[Research] Physical distance and persuasion in virtual environment
Moon, Y. (1999). The Effects of Physical Distance and Response Latency on Persuasion in Computer-Mediated Communication and Human-Computer Communication. Journal of Experimental Psychology: Applied, 5(4), 379--392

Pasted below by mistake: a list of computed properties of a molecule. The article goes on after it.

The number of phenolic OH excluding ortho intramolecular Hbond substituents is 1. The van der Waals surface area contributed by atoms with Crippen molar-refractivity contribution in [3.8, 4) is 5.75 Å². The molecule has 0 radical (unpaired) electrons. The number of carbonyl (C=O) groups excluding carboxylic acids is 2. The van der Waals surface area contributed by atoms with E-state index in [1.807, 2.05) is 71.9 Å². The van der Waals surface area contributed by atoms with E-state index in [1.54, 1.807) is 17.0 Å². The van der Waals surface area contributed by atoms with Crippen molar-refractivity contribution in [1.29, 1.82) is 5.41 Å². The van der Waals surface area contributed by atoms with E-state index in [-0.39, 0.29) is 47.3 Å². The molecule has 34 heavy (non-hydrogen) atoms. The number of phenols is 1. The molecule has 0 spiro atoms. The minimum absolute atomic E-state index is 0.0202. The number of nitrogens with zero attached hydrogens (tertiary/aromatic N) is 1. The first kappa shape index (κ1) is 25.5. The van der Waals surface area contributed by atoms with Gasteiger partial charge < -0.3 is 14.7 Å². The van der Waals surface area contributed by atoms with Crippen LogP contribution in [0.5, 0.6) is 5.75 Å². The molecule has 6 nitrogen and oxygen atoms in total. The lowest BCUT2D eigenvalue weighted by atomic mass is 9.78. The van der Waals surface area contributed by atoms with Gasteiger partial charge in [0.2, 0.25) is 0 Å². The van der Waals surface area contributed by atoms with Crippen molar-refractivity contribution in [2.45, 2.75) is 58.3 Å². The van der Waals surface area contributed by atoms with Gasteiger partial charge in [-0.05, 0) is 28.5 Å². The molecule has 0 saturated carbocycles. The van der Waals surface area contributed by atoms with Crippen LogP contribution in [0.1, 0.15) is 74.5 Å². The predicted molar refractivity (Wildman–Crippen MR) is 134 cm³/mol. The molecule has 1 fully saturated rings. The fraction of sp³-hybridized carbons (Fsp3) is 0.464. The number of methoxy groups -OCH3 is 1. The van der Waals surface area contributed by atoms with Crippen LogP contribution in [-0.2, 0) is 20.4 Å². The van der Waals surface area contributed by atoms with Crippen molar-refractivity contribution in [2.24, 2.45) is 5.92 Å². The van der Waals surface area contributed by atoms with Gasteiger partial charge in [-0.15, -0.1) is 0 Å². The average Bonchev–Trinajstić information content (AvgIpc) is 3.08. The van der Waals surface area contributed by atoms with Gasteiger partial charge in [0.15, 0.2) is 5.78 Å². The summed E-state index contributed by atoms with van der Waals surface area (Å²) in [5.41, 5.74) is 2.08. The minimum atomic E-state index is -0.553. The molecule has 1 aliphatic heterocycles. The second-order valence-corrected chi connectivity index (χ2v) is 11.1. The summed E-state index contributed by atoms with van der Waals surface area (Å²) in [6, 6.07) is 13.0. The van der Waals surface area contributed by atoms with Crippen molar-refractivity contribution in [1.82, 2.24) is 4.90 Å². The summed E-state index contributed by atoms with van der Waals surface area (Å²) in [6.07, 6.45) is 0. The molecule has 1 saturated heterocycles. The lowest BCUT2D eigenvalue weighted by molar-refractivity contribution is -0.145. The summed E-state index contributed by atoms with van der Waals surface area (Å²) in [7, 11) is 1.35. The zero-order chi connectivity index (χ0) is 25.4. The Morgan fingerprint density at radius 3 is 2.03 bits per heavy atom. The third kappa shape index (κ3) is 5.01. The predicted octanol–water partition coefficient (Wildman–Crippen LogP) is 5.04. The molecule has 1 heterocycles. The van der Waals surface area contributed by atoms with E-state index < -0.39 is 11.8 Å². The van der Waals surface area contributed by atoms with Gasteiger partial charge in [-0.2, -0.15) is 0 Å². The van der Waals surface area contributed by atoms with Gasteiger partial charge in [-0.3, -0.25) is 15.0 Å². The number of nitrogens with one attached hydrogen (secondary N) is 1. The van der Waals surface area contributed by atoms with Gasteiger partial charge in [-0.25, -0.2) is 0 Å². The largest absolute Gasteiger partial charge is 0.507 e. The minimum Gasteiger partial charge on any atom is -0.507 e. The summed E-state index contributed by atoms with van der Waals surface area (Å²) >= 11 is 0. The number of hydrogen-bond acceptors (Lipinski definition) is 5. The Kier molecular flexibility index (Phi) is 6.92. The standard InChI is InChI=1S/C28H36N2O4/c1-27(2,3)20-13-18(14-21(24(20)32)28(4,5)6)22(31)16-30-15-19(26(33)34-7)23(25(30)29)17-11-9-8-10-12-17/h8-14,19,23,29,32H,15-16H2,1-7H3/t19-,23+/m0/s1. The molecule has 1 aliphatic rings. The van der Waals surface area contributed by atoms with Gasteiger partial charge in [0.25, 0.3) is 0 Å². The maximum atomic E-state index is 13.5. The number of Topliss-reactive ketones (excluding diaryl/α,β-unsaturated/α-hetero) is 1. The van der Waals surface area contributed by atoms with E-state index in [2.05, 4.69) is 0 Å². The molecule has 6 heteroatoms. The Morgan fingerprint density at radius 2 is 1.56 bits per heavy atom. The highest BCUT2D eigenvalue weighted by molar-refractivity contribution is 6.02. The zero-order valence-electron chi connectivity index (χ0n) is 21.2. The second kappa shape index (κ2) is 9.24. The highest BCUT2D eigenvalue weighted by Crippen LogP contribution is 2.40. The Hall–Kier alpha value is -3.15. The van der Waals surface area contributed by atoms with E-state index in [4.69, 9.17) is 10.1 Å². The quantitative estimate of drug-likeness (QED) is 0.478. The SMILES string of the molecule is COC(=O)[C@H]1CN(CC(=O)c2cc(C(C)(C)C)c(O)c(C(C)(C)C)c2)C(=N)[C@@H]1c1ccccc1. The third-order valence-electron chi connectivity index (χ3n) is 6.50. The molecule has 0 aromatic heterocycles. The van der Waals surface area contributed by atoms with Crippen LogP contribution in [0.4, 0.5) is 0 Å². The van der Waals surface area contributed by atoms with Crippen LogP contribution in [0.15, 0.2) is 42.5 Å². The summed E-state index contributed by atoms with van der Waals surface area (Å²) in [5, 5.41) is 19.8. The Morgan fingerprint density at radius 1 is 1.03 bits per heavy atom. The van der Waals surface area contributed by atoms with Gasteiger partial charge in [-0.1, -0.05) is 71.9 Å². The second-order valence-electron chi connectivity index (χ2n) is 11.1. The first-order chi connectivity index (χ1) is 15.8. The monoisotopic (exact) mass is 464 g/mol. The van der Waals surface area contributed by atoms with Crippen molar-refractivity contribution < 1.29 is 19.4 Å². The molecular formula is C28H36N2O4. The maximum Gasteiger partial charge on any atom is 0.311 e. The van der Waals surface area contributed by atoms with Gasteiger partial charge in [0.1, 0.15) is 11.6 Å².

The present study investigates the effects of two variables - perceived physical distance and response latency - on persuasion in computer-mediated communication (CMC) and human-computer communication (HCC). Results from two experiments indicate a negative relationship between perceived physical distance and persuasion in both CMC and HCC. In addition, results from both experiments indicate a nonmonotonic relationship between response latency and persuasion, such that persuasion is greatest when response latencies are neither too short nor too long. Together, these experiments suggest that there are significant trade-offs associated with using long-distance computer networks to communicate persuasive messages. In addition, the findings suggest that whatever standards are used to evaluate human sources may also be used to evaluate non-human sources.